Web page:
Leaders to Leader

Lessons from the Great American Leaders & How They Apply Now

Posts Tagged ‘collaboration

Attaining Results Requires Visionary Thinking and Planning on Multiple Levels

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Leaders have a responsibility to connect elements of their vision in the context of thinking, planning and actions. Connecting vision to action and then to expected results depends upon effectively applying “visionary thinking” practices and principles. Visionary thinking then provides the means for strategic direction and specific deployment actions.

Leaders need to define the larger picture of who the organization is, which defines its being, and what it does, or its mission. This also includes identifying what values are important to the organization, where it is going or its visional direction, and why it must go in the direction its leaders determine. It takes visionary thinking to develop necessary strategies, procedures and plans capable of linking these elements in a way that moves employees and the organization forward.

It is no accident that visionary leaders generally become an organization’s best teachers and create definite linkages between values, vision and mission. They make communication the cornerstone of the organizational culture, and inspire members to embrace, actively work toward and successfully attain the shared vision.

The need for organizational change and sometimes a new course or direction is often not clear to management and/or the workforce. Visionary thinking works to integrate a strategic direction of an organization to a long-term destination, which then sets into motion various key elements and processes that work together to effect necessary changes. From a visionary standpoint, it is the leader’s primary responsibility to set the context for needed changes and present compelling reasons why management and employees alike should accept the challenges that the changes represent.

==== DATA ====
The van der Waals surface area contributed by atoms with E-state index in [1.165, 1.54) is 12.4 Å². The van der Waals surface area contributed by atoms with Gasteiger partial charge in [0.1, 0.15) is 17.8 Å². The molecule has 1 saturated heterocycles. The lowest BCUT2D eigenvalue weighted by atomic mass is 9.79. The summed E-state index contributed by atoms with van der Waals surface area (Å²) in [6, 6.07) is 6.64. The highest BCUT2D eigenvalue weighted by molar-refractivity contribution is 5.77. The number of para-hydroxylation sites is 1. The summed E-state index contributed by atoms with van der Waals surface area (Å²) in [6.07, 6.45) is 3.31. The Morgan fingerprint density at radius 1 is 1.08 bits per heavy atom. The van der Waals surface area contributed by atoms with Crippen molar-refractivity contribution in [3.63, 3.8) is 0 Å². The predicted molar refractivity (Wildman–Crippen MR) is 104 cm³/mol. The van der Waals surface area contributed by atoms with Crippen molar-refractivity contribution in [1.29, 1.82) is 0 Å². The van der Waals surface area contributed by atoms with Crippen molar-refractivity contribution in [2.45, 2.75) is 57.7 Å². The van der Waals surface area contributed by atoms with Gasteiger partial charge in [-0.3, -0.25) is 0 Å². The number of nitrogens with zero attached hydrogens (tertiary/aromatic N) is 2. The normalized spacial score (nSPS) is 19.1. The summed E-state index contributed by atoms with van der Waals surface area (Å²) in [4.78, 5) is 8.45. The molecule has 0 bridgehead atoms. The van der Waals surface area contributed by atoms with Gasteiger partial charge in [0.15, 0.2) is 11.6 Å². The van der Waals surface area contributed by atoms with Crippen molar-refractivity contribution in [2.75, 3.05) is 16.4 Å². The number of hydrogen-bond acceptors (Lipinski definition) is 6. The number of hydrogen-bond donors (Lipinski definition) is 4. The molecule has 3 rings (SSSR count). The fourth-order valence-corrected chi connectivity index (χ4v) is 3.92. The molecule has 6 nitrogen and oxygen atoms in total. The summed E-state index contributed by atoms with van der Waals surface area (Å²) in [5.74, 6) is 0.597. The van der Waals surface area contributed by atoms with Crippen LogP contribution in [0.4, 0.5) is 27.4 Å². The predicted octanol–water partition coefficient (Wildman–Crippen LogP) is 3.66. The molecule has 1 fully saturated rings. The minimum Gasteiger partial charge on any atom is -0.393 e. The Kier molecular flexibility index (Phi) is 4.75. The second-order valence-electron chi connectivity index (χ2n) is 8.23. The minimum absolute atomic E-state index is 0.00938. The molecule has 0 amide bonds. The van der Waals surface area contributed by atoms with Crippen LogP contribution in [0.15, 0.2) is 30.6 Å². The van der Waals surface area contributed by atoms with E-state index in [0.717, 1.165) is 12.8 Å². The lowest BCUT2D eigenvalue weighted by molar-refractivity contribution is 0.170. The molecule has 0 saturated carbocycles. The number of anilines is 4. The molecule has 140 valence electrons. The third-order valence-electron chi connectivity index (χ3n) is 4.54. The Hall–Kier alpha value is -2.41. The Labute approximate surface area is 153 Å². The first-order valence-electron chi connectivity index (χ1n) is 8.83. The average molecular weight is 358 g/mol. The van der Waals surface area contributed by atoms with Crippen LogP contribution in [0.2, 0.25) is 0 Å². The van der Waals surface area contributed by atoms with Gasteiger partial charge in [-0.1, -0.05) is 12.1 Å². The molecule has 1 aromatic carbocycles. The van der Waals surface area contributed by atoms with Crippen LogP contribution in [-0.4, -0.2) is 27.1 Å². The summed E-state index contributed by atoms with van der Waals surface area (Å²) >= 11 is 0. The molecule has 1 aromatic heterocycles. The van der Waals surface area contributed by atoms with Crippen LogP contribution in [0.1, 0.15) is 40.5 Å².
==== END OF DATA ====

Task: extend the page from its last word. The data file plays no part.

If the need for vision-related change is not clearly communicated in an organization’s strategic direction, then the value of planned strategies, goals, objectives, as well as the vision driving the intended changes will ultimately come into question. If the rationale behind particular changes is not thoroughly understood, the changes will be resisted. Then either nothing happens, or employees will only demonstrate superficial compliance.

Leadership is defined by recognizing the need to change, communicating this need, and accomplishing necessary incremental changes through the actions of employees. To align and communicate leadership expectations and responsibilities, terms such as vision, values and mission help get the attention of organizational employees to spark a desire for embracing progress.

Attaining organizational results requires visionary thinking and planning on multiple levels.